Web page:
Saturday 26th January, 2019
Not only my inaguaral visit to the Glass Studio, but its first use as a concert space. As part of their extension St George’s built this intimate and lovely space. Seating 40 and with a sloped, gradient ceiling and wooden sound batons (all beautifully done) it maintains the excellent acoustics that the main hall is so famous for. No stage, so that the performers are on your level, adds to the intimate feel and suited Brona perfectly. I could have done without the fairy circle lights (more Mordor to me!) It was a nice idea, my eyes struggled with the contrast though (I blow out candles on restaurant tables for same reason) so perhaps the balance could be better managed next time.
Brona walked through us to reach the performance area, all bare foot and long hair, towards her harp. So far, so folk standard. She was joined by Anne Garner on flute and backing vocals and Jack on a homemade lap steel guitar. Now I love a lap steel, but I’ve never seen one used in folk before. Nor the effects pedals, electronic boxes, switches, samples nor drum machine. This was folk, Jim, but not as we know it! “Steering folk into the 21st Century” is how St George’s had billed this. Needless to say, as someone who loves folk and electronic music, I loved this.
This was a wonderful marriage of traditional Irish folk songs, singing techniques, harp and flute with electronic affects and the lap steel to bear something old yet new to life. Brona sang a mixture of her own compositions (inspired by nature – she is also a biologist apparently), trad songs and inspired covers. It was gentle and beautiful, the perfect music to lift a rainy and cold winters night where I felt as dark as the rain.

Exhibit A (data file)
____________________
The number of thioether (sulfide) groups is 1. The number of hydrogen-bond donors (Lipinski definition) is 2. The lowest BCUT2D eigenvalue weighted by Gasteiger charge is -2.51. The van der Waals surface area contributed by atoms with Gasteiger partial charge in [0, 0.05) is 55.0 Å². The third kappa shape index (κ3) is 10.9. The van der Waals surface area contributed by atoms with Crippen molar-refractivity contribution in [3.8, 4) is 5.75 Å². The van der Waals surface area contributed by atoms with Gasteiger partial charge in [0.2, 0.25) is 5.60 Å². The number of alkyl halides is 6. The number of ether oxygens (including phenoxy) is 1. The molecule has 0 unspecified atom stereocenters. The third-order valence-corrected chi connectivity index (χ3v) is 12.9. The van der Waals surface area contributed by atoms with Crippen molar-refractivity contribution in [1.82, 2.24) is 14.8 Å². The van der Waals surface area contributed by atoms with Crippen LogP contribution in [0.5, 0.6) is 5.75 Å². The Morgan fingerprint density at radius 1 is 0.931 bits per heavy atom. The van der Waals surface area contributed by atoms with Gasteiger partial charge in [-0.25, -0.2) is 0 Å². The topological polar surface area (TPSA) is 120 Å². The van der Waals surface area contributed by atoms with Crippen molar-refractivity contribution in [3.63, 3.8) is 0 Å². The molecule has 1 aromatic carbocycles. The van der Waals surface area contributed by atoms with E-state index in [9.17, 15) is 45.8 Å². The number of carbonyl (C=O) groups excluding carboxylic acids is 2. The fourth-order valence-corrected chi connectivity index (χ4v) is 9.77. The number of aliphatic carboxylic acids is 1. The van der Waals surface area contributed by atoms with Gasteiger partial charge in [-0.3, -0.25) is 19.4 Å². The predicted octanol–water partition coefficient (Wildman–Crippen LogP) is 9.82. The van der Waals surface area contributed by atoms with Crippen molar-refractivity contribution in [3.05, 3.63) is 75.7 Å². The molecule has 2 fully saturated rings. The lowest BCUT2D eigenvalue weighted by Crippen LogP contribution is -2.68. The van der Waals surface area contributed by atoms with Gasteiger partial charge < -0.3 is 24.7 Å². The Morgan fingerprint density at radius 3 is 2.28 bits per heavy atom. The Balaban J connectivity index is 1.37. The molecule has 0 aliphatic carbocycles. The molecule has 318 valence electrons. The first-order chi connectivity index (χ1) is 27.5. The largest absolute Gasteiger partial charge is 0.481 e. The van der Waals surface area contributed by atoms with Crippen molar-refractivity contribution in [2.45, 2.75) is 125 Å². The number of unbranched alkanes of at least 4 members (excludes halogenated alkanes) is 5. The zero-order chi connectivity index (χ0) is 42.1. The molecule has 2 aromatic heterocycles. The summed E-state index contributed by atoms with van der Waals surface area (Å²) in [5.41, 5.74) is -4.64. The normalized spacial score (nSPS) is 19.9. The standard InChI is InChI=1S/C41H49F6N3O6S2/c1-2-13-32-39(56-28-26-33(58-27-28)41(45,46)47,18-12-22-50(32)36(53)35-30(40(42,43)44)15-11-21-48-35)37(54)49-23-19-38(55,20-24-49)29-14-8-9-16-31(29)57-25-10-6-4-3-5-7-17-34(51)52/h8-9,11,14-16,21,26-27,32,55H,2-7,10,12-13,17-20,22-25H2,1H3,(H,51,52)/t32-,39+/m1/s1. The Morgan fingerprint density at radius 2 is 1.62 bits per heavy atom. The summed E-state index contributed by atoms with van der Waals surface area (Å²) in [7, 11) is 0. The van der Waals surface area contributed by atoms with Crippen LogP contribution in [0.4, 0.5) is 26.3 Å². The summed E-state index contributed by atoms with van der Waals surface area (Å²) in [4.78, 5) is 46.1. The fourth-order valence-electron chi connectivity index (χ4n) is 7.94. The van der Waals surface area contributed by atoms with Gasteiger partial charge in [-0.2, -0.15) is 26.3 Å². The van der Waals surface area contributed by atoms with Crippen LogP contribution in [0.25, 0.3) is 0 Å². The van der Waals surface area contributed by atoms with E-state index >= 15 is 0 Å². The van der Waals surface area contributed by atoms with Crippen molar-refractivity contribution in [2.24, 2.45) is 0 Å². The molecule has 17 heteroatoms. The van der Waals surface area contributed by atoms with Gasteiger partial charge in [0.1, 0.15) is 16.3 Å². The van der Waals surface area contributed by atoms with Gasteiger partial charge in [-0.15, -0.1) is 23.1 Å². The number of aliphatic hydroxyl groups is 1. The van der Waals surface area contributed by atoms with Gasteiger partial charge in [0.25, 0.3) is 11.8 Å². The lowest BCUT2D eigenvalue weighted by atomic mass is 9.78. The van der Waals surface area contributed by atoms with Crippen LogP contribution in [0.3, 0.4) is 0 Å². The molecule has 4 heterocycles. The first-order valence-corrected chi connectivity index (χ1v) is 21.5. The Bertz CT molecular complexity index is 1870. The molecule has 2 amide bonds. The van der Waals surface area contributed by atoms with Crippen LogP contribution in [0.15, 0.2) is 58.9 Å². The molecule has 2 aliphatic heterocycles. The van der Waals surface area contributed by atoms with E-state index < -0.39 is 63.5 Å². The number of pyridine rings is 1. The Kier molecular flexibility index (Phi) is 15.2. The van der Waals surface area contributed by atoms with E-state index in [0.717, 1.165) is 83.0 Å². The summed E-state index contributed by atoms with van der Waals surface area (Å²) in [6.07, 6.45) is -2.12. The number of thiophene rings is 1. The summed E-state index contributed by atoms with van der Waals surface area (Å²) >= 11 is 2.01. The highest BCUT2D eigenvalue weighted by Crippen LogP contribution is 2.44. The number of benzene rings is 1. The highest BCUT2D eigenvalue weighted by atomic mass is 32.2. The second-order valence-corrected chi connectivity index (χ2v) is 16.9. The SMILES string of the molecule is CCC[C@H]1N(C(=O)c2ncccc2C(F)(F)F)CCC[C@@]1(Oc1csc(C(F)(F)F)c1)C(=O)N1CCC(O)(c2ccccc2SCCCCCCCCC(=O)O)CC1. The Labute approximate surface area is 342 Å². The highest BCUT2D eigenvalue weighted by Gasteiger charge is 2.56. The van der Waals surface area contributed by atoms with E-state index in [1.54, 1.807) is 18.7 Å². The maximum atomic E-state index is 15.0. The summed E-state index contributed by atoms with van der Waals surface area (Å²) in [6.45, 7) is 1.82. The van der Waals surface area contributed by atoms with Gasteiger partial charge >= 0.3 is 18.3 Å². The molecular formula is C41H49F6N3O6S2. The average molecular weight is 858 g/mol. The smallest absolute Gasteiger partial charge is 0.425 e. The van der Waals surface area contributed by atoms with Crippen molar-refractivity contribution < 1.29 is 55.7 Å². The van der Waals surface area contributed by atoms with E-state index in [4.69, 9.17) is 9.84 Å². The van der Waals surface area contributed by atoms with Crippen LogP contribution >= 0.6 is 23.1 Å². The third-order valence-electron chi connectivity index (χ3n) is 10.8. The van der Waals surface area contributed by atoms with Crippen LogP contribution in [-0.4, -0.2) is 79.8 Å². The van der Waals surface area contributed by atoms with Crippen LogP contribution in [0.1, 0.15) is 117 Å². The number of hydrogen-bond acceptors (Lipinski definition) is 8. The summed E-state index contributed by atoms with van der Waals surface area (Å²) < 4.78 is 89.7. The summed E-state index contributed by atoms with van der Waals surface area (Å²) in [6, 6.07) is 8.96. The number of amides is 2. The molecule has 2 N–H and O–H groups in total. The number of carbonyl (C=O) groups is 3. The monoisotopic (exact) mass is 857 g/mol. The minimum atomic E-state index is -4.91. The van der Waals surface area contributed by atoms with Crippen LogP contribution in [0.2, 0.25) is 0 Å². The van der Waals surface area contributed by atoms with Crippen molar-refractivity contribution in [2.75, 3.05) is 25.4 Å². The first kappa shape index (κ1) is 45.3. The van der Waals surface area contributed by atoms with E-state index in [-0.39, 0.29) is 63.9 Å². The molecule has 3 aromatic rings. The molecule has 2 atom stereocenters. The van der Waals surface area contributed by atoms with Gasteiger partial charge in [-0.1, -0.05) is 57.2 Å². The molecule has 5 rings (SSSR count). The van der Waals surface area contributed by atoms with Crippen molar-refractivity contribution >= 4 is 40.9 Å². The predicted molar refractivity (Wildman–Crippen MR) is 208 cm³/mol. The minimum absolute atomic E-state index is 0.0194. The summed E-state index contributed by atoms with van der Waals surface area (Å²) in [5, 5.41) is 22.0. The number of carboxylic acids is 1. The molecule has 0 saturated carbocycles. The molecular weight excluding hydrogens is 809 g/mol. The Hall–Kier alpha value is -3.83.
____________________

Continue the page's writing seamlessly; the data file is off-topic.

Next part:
During the interval I got a message from a friend, far away and at different gig entirely, “that feeling you get when an artist makes you wipe your eye 3rd song in” all I could do was reply “snap” Brona’s third song was a cover of Sometimes It Snows In April by Prince. On a harp and with her lilting Northern Irish accent. Not what I was expecting to hear this evening, but a wonderful surprise. I was weeping and I doubt I was the only one.
There were other covers, including a Dolly Parton song I didn’t know but must dig out. One of Brona’s own songs has a very long title, inspired she said by Pink Floyd who have a song with an 18 word title and W.B Yeats (where else would you get both of those as references eh?!) Neither of which will topple The Supremes Your Love Is Like An Itching In My Heart And I Can’t Scratch It as my favourite long titled song. Now a version of that on the harp would be something to hear! I can also confirm, having visited Newry, that Brona is right, that despite the song, there is no mountain there.
There was so much to take from this gig, so much light chasing away the winters darkness. So many things to say/discuss/ask Brona but I was too shy to approach. I didn’t want to write this last night, either, as I wanted to reflect and listen to Brona’s album again first. Sometimes music grabs you and sometimes it grows. Other times, and if you lucky, it does both. My attention was piqued last night, but I want to hear it all again. If you could find your way back to Bristol to play again, Brona, I’d appreciate it. Perhaps the Folk Festival could find you a slot, or maybe St George’s could have you back. I’d like that very much indeed.